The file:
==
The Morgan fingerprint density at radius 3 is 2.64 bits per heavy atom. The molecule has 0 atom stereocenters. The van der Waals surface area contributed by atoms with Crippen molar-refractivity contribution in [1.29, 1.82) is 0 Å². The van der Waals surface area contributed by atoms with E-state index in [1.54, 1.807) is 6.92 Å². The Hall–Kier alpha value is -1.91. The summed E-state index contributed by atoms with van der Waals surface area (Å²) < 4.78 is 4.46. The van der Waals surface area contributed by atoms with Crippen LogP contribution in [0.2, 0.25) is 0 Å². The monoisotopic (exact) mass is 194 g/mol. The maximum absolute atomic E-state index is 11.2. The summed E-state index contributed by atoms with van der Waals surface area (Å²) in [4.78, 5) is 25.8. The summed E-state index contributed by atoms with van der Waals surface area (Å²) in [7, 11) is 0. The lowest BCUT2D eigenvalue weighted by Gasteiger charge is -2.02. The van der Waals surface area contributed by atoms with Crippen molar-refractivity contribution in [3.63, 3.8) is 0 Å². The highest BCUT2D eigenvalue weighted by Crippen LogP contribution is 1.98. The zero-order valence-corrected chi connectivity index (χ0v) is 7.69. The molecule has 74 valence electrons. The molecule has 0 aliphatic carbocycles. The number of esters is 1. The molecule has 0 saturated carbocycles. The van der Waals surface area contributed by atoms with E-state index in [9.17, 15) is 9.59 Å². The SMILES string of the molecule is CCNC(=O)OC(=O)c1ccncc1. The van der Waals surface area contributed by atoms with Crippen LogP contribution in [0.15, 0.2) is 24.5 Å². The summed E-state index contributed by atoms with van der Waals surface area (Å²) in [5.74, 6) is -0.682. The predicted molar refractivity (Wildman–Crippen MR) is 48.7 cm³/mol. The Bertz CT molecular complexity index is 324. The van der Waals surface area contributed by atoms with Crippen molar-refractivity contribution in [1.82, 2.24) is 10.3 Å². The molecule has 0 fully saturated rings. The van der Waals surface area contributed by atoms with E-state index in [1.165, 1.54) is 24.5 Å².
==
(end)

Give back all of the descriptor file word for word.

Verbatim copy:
The Morgan fingerprint density at radius 3 is 2.64 bits per heavy atom. The molecule has 0 atom stereocenters. The van der Waals surface area contributed by atoms with Crippen molar-refractivity contribution in [1.29, 1.82) is 0 Å². The van der Waals surface area contributed by atoms with E-state index in [1.54, 1.807) is 6.92 Å². The Hall–Kier alpha value is -1.91. The summed E-state index contributed by atoms with van der Waals surface area (Å²) < 4.78 is 4.46. The van der Waals surface area contributed by atoms with Crippen LogP contribution in [0.2, 0.25) is 0 Å². The monoisotopic (exact) mass is 194 g/mol. The maximum absolute atomic E-state index is 11.2. The summed E-state index contributed by atoms with van der Waals surface area (Å²) in [4.78, 5) is 25.8. The summed E-state index contributed by atoms with van der Waals surface area (Å²) in [7, 11) is 0. The lowest BCUT2D eigenvalue weighted by Gasteiger charge is -2.02. The van der Waals surface area contributed by atoms with Crippen molar-refractivity contribution in [3.63, 3.8) is 0 Å². The highest BCUT2D eigenvalue weighted by Crippen LogP contribution is 1.98. The zero-order valence-corrected chi connectivity index (χ0v) is 7.69. The molecule has 74 valence electrons. The molecule has 0 aliphatic carbocycles. The number of esters is 1. The molecule has 0 saturated carbocycles. The van der Waals surface area contributed by atoms with E-state index in [9.17, 15) is 9.59 Å². The SMILES string of the molecule is CCNC(=O)OC(=O)c1ccncc1. The van der Waals surface area contributed by atoms with Crippen LogP contribution in [0.15, 0.2) is 24.5 Å². The summed E-state index contributed by atoms with van der Waals surface area (Å²) in [5.74, 6) is -0.682. The predicted molar refractivity (Wildman–Crippen MR) is 48.7 cm³/mol. The Bertz CT molecular complexity index is 324. The van der Waals surface area contributed by atoms with Crippen molar-refractivity contribution in [1.82, 2.24) is 10.3 Å². The molecule has 0 fully saturated rings. The van der Waals surface area contributed by atoms with E-state index in [1.165, 1.54) is 24.5 Å².